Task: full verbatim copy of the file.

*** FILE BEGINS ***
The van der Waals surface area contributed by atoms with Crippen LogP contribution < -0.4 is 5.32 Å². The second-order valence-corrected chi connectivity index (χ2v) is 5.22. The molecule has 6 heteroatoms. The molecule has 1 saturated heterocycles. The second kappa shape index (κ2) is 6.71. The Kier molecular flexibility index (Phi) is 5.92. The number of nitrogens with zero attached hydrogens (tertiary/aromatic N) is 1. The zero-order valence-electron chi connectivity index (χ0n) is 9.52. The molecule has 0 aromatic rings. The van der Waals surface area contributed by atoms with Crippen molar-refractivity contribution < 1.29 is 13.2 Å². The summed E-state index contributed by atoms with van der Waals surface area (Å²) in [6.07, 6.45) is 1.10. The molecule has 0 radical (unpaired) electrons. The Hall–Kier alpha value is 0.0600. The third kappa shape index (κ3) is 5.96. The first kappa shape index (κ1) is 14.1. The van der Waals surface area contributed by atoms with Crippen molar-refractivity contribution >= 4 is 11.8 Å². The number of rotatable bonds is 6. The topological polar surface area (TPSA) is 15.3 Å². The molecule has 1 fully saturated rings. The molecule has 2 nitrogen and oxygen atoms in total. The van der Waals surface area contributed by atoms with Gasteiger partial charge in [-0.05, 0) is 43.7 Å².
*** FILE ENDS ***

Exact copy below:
The van der Waals surface area contributed by atoms with Crippen LogP contribution < -0.4 is 5.32 Å². The second-order valence-corrected chi connectivity index (χ2v) is 5.22. The molecule has 6 heteroatoms. The molecule has 1 saturated heterocycles. The second kappa shape index (κ2) is 6.71. The Kier molecular flexibility index (Phi) is 5.92. The number of nitrogens with zero attached hydrogens (tertiary/aromatic N) is 1. The zero-order valence-electron chi connectivity index (χ0n) is 9.52. The molecule has 0 aromatic rings. The van der Waals surface area contributed by atoms with Crippen molar-refractivity contribution < 1.29 is 13.2 Å². The summed E-state index contributed by atoms with van der Waals surface area (Å²) in [6.07, 6.45) is 1.10. The molecule has 0 radical (unpaired) electrons. The Hall–Kier alpha value is 0.0600. The third kappa shape index (κ3) is 5.96. The first kappa shape index (κ1) is 14.1. The van der Waals surface area contributed by atoms with Crippen molar-refractivity contribution >= 4 is 11.8 Å². The number of rotatable bonds is 6. The topological polar surface area (TPSA) is 15.3 Å². The molecule has 1 fully saturated rings. The molecule has 2 nitrogen and oxygen atoms in total. The van der Waals surface area contributed by atoms with Gasteiger partial charge in [-0.05, 0) is 43.7 Å².